Atmospheric nitrogen deposition promotes carbon loss from peat bogs

L. Bragazza, C. Freeman, T. Jones, H. Rydin, J. Limpens, N. Fenner, T. Ellis, R. Gerdol, M. Hajek, T. Hajek, P. Iacumin, L. Kutnar, T. Tahvanainen, H. Toberman

Research output: Contribution to journalArticleAcademicpeer-review

348 Citations (Scopus)

Abstract

Peat bogs have historically represented exceptional carbon (C) sinks because of their extremely low decomposition rates and consequent accumulation of plant remnants as peat. Among the factors favoring that peat accumulation, a major role is played by the chemical quality of plant litter itself, which is poor in nutrients and characterized by polyphenols with a strong inhibitory effect on microbial breakdown. Because bogs receive their nutrient supply solely from atmospheric deposition, the global increase of atmospheric nitrogen (N) inputs as a consequence of human activities could potentially alter the litter chemistry with important, but still unknown, effects on their C balance. Here we present data showing the decomposition rates of recently formed litter peat samples collected in nine European countries under a natural gradient of atmospheric N deposition from ¿0.2 to 2 g·m-2.yr -1. We found that enhanced decomposition rates for material accumulated under higher atmospheric N supplies resulted in higher carbon dioxide (CO2) emissions and dissolved organic carbon release. The increased N availability favored microbial decomposition (i) by removing N constraints on microbial metabolism and (ii) through a chemical amelioration of litter peat quality with a positive feedback on microbial enzymatic activity. Although some uncertainty remains about whether decay-resistant Sphagnum will continue to dominate litter peat, our data indicate that, even without such changes, increased N deposition poses a serious risk to our valuable peatland C sinks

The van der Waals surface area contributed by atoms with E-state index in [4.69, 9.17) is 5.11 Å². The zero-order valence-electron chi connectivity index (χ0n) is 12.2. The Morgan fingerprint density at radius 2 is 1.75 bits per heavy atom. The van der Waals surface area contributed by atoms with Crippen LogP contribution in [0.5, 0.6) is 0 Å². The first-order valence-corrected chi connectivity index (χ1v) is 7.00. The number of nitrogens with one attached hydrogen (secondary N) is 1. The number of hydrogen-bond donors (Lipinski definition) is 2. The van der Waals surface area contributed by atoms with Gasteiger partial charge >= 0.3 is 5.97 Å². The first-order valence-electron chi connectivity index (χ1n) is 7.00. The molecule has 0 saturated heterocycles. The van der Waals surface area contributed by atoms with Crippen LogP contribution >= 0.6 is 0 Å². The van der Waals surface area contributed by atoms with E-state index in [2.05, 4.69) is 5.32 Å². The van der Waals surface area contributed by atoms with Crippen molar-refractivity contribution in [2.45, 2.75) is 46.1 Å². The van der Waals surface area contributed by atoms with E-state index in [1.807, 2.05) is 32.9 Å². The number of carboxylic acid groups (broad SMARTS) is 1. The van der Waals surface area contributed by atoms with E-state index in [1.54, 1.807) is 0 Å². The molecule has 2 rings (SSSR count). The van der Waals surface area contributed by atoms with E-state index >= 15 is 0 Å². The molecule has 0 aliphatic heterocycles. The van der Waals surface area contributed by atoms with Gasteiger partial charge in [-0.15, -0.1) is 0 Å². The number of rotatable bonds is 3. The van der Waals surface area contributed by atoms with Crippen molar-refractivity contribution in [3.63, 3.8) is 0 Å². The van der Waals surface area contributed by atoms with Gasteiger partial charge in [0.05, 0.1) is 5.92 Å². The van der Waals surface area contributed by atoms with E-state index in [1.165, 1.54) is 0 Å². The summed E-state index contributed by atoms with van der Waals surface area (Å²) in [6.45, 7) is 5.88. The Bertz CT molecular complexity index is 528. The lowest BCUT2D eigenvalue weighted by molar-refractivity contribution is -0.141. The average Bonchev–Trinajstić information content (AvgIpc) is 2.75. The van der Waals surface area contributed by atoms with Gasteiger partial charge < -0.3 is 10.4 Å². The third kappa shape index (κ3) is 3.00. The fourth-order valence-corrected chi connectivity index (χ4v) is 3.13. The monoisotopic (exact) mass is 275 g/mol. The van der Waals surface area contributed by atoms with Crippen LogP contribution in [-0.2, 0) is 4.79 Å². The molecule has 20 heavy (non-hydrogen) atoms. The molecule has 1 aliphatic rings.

Original languageEnglish
Pages (from-to)19386-19389
JournalProceedings of the National Academy of Sciences of the United States of America
Volume103
Issue number51
DOIs
Publication statusPublished - 2006

Keywords

  • n-deposition
  • soil carbon
  • nutritional constraints
  • enzymatic-activity
  • ombrotrophic bogs
  • litter quality
  • organic-matter
  • climate-change
  • elevated co2
  • mass-loss

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